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Tenkara

Tenkara Flies on Wednesdays Olive Dubbed Body Sakasa Kebari

On July 4, 2012
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Comments (10)

Written by Jason

Happy 4th of July!

Here’s a simple pattern I’ve been using lately that I’ve been having a lot of success with.  I normally fish thread-bodied flies but am starting to use more and more flies with dubbing for the body.  The dubbing absorbs water and helps the fly sink.  But I also think it creates a slightly bulkier body that makes a more tempting meal to trout.  Watch the video all the way to the end to see footage of what it looks like underwater.

Recipe

Hook: Gamakatsu Amago #7.5, blue
Thread: Olive, 8/0
Loop Eye: #2 silk bead cord, white
Hackle: Brahma Hen, creme badger
Body: Olive dubbing

Olive Sakasa Kebari

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10 Responses to Tenkara Flies on Wednesdays Olive Dubbed Body Sakasa Kebari

  1. Troy Meadows says:

    I use olive colored thread for bodies all the time, but have yet to the a dubed body. I will have to give this a try. The eyeless hooks look very cool Jason, very traditional. Your fly tying never ceases to inspire my own fishing. Keep up the good work at TUSA.

  2. Nicely done, Jason! I have some peacock ice dubbing that needs to be used on somethign similar.

  3. Chris Schatte says:

    Nice looking fly!!!

  4. Sean Dziedzic says:

    Thann you for this video! Now I think I finally get how to use dubbing. Also the portion showing the flys action was fanastic.

  5. Lynn David says:

    I do love the look of the hackle underwater (I hope a trout does as well!)

    That hook gives off a rather surprising piercing blue/bluish-white glint in what I assume to be is sunlight. Do you believe the hook acts then as an attractant as well? Or does a fly on such a hook only work on cloudy days and when the sun is lower on the horizon?

    Do you use white silk to form all your loops or would you consider matching the loop to the color of the fly? It seems to me the loop is as much a part of the fly as the body dubbing or thread.

    And I have one last question, Jason (yeah, I’m full of it!). What line were you using for tippet? I notice it shows up quite a bit in the underwater scene also reflecting the sun. It would be interesting to know just to understand what a fish may see.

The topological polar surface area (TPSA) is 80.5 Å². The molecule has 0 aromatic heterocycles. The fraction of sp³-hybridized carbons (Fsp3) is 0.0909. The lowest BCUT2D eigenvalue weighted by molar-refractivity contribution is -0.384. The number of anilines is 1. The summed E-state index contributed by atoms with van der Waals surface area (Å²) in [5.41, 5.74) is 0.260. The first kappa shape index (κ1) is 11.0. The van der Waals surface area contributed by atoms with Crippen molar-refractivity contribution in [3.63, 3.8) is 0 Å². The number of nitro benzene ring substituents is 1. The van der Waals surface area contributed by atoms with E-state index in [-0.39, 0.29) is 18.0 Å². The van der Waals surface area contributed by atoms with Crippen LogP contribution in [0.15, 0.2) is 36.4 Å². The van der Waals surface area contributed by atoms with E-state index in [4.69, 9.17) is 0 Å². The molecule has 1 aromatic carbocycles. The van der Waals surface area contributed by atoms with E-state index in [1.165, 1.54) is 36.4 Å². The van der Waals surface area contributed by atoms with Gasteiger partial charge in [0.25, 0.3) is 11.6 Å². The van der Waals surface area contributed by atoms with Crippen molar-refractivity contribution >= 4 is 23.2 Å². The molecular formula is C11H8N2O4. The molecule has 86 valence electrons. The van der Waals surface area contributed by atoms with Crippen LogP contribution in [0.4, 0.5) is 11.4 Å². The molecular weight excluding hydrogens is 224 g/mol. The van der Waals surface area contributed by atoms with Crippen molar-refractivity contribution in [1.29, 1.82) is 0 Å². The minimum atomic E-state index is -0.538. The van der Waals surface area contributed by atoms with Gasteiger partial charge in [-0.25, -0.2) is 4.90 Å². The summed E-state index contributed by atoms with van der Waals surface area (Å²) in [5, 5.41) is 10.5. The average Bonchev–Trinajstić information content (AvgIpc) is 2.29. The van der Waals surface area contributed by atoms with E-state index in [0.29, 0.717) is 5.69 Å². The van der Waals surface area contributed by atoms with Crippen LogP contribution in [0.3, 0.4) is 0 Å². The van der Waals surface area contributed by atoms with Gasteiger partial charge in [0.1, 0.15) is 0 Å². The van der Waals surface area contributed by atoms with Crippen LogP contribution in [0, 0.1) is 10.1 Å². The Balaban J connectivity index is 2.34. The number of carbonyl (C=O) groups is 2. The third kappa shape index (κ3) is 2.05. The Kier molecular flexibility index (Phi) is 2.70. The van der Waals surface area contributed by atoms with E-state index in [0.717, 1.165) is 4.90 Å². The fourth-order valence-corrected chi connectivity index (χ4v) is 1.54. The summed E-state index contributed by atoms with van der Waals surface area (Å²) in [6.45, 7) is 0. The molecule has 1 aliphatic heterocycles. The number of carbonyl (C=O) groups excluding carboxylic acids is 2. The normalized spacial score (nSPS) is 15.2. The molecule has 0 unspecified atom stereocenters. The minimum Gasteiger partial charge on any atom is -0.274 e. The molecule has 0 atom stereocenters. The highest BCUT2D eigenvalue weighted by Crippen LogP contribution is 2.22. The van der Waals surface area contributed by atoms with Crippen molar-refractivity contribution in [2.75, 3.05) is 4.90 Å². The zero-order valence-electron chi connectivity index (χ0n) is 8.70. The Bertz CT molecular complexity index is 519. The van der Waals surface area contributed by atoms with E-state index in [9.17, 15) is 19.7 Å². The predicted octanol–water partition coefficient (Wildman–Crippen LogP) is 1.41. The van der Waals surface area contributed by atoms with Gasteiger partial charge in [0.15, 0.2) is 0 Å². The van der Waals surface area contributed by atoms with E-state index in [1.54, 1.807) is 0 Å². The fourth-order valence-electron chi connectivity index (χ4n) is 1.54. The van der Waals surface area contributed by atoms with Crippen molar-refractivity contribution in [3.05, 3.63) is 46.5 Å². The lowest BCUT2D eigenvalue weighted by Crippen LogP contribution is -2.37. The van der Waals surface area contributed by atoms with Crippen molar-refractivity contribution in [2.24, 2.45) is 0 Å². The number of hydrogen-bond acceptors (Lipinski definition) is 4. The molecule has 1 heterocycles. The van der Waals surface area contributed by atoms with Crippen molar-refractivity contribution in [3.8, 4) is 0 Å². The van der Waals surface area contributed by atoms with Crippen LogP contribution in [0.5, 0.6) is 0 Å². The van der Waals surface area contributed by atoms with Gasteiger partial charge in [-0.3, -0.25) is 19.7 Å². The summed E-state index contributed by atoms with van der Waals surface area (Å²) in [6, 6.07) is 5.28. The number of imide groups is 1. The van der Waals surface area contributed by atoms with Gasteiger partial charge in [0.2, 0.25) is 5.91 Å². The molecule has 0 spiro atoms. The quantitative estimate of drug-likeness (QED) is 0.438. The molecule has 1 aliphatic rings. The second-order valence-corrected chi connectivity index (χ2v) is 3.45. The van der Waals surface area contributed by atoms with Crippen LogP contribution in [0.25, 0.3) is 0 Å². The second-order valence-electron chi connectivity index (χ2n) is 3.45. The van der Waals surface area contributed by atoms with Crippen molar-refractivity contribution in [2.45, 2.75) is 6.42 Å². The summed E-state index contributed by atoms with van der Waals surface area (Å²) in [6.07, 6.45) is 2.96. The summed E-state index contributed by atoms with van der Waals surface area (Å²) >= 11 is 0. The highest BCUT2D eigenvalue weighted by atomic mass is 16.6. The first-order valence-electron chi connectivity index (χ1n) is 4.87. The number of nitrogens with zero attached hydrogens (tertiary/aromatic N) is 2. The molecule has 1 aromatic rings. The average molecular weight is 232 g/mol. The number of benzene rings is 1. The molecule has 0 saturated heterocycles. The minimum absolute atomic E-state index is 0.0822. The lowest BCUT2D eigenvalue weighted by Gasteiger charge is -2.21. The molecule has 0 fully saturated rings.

Thanks!

  6. Jason Klass says:

    Lynn,
    All good questions!

    I think the blue hook does act as an attractor. Many people use blue or red hooks and say they have attractor qualities. But I think I catch just as many fish on bronze hooks so I’m not sure how much it really matters. Plus, I’m not an expert on trout vision so maybe Dr. Ishigaki could give a better answer on what a blue hook actually looks like to trout. But I also tie flies that I find aesthetically pleasing and they look good to me. Plus, they actually catch fish.

    I don’t always use white silk for the loop. Depending on the fly, I also use red, brown, orange, etc. On this one, I just happened to like the way the white looks. You can also buy just white and color it with a Sharpie marker.

    For tippet, I was using Rio Powerflex. I’ve used all different types of tippet and they all seem to reflect the sunlight if the water is clear and it’s sunny. Not sure what the fish think it is but as long as they still take the fly, it doesn’t seem to be a problem. One theory is that it looks like bubbles or gasses given off during emergence. But I think they mostly ignore it and are focused on the movement of the fly.

  7. Nice fly Jason. I agree that a “bulkier” body might seem like a better reward to a trout but I would also add that some dubbing material gives a certain translucence to the fly that can also enhance it’s attraction. A Fran Better’s Usual is a good example of this.

  8. Great looking fly, Jason!

  9. Lynn David says:

    Thanks for those answers, Jason. I’ve been using Rio Powerflex myself, now I know what it looks like.

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